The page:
The physical insight obtained here focuses on the competition of two primary interactions of chromatin within the nucleus: (i) chromatin-lamina, which is attractive and tends to organize the chromatin peripherally (ii) chromatin-chromatin, that if attractive, tends to condense the chromatin and separate it from the aqueous phase. The nuclear envelope contains lamina which is a dense, fibrillar network of proteins that provide anchoring points for various proteins that bind to chromatin on one end and the lamina on the other (Ulianov et al., 2019; Kind et al., 2013; Yáñez-Cuna and van Steensel, 2017; Meister et al., 2010). These binding proteins associate with lamins that, in general, comprise two A-type (lamin A and lamin C) and two B-type (lamin B1 and lamin B2) proteins (Moir et al., 2000). However, Drosophila has only one A-type lamin (lamin C) and one B-type lamin (lamin Dm0) gene (Riemer et al., 1995; Schulze et al., 2009). A-type and B-type lamins are found at the nuclear periphery while A-type lamins are also found in the nuclear interior (Briand and Collas, 2020; Naetar et al., 2017). Those chromatin domains, which bind to the lamins are called lamina associated domains (LADs) which are similarly divided in two groups: A-LAD and B-LAD corresponding to interactions with A-type lamin and B-type lamin, respectively (van Steensel and Belmont, 2017; Briand and Collas, 2020). The anchor protein lamin B receptor (LBR) binds lamin B and acts as a tether between chromatin and the nuclear lamina (Solovei et al., 2013). Experiments performed in the absence of LBR observed a loss of peripheral LADs and an inverted architecture with LADs localized within the nuclear interior (Solovei et al., 2013; Briand and Collas, 2020). The role of lamin Dm0 in Drosophila is the same as LBR in mammalian cells (Wagner et al., 2004; Ulianov et al., 2019).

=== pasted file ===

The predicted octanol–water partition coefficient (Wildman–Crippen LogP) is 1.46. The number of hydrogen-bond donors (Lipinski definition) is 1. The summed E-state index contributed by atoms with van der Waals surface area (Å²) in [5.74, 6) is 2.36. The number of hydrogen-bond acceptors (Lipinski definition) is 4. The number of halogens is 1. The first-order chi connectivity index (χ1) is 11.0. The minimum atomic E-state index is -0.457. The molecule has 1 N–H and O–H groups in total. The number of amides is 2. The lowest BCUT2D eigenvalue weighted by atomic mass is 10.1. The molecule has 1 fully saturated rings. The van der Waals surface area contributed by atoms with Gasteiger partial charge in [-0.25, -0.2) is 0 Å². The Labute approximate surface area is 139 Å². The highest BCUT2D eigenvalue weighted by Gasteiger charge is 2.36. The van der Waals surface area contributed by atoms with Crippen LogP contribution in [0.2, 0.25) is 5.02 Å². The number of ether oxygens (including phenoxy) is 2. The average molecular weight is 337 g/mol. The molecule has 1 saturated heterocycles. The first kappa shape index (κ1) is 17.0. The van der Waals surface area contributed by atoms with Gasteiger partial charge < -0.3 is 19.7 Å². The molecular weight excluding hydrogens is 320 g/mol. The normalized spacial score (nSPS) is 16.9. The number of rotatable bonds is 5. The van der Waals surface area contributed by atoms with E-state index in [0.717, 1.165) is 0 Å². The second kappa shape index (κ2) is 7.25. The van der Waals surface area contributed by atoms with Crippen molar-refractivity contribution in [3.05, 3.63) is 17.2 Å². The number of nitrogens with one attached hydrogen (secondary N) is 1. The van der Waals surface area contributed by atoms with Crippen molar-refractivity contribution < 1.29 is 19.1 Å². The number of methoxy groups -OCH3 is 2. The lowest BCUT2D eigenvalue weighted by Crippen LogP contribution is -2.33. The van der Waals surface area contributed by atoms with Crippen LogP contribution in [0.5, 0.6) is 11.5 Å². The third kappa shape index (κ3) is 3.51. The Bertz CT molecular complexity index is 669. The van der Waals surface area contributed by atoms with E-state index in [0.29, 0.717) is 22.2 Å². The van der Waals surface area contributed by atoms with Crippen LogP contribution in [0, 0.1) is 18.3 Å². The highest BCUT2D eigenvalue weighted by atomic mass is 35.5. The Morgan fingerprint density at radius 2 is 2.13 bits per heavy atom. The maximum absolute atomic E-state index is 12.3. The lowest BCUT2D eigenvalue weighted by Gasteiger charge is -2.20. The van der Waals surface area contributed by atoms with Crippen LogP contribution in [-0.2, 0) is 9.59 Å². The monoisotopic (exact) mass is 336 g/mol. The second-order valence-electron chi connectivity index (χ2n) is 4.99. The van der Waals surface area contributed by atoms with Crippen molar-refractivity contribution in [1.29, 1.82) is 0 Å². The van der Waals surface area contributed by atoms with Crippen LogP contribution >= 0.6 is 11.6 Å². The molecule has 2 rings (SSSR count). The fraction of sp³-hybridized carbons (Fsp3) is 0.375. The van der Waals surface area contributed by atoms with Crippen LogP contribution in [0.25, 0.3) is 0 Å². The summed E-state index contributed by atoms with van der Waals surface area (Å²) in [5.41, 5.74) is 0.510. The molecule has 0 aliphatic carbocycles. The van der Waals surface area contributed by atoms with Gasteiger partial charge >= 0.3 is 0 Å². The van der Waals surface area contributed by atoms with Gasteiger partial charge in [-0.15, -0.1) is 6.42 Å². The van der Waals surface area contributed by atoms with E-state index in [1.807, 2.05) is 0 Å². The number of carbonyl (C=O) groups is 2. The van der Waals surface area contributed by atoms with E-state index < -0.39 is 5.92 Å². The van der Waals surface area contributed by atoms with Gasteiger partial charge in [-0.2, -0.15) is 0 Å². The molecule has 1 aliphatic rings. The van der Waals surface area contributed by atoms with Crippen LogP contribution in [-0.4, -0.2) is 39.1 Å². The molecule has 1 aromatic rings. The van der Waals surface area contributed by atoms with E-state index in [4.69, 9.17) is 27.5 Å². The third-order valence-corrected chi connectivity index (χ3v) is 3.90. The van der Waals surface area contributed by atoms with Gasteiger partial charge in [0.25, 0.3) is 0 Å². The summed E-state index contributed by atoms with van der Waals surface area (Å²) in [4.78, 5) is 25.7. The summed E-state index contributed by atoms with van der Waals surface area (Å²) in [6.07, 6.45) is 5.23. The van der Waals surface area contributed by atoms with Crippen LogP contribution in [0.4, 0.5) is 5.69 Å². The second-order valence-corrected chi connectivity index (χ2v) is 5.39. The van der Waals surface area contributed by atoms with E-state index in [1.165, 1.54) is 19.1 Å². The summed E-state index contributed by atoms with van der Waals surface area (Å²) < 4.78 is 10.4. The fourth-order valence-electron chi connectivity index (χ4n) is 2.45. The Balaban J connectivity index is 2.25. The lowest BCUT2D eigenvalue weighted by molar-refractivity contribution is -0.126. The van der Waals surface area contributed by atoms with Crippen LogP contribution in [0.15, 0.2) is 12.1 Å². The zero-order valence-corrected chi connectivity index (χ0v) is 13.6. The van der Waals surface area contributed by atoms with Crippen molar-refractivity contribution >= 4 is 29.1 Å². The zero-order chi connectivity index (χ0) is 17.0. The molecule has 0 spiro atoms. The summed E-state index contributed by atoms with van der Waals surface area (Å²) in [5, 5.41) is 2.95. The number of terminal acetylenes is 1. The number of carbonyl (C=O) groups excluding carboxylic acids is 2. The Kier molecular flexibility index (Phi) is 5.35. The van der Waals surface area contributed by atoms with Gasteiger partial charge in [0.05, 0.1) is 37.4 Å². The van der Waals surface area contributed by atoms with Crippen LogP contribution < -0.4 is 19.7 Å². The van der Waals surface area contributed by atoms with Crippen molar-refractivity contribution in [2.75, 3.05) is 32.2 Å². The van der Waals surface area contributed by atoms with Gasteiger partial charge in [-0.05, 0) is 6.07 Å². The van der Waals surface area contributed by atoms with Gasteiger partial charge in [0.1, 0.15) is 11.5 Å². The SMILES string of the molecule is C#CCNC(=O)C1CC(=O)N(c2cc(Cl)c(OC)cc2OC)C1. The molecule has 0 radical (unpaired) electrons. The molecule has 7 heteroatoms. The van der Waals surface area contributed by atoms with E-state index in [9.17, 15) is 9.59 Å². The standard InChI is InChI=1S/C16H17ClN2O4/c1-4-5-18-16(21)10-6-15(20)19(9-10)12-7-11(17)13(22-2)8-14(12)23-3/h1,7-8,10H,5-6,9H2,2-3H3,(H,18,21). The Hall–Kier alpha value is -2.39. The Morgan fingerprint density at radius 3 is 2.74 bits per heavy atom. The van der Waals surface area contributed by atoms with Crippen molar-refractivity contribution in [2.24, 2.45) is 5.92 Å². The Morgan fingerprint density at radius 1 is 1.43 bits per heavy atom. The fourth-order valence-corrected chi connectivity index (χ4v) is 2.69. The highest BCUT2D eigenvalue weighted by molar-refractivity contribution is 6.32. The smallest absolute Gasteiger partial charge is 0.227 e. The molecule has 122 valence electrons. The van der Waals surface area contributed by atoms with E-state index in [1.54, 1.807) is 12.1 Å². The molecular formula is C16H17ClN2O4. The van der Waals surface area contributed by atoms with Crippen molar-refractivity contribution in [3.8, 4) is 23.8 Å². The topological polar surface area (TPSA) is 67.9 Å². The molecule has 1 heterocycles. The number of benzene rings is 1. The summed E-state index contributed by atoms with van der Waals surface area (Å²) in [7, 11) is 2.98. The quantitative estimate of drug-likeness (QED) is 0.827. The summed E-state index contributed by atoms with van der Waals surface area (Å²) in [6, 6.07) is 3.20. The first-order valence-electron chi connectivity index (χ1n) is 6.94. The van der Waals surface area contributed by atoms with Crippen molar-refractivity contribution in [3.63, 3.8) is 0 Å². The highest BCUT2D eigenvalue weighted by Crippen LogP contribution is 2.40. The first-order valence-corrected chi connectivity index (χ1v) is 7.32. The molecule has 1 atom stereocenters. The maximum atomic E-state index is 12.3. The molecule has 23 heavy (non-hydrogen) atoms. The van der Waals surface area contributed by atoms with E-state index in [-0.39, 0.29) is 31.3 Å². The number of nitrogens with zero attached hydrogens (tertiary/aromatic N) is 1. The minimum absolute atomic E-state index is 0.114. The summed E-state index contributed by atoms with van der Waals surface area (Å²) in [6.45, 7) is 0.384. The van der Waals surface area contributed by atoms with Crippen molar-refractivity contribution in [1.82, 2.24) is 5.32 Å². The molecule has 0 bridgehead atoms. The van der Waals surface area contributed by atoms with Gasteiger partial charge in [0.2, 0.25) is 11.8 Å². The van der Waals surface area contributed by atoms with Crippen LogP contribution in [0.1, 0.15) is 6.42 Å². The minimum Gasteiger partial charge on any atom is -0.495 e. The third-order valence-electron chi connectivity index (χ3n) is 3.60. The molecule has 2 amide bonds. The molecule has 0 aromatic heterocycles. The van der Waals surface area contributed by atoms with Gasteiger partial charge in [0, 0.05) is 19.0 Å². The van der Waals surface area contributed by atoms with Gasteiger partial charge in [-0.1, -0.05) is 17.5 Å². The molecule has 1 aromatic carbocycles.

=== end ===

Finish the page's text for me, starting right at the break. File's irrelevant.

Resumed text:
Previous models of chromatin-lamina interactions resolved euchromatin and heterochromatin domains in the context of conventional organization of chromatin (Chiang et al., 2019; Sati et al., 2020; Falk et al., 2019) where phase separation with the aqueous phase is not considered. Another model of chromatin and lamina interactions, treats chromatin as a self-avoiding polymer in good solvent and focuses on the role of lamina in the formation of chromosome territories (Maji et al., 2020). However, if chromatin were a self-avoiding polymer (with no self-attraction), its radius of gyration in aqueous solution would typically be larger than the diameter of the nucleus. Thus, under confinement, chromatin would fill the entire volume of nucleus, which is not consistent with the observation (Amiad-Pavlov et al., 2020) of peripheral or central chromatin organization. In contrast, the study presented here illustrates in an intuitive manner, how chromatin-lamina interactions control peripheral and other organizational modes that show chromatin-aqueous phase separation. The experimental observations (see Appendix 1—figure 1) of peripheral organization demonstrate the condensation of chromatin in the outer part of the nucleus, indicating the presence of chromatin self-attraction (Amiad-Pavlov et al., 2020). This motivates our model which focuses on attractive interactions within the chromatin so that it acts in the nucleus as a polymer in a relatively bad solvent. For large enough nuclear volumes and strong enough chromatin-lamina attractions, instead of filling the nucleus, the chromatin is condensed in only part of the volume near the nuclear periphery.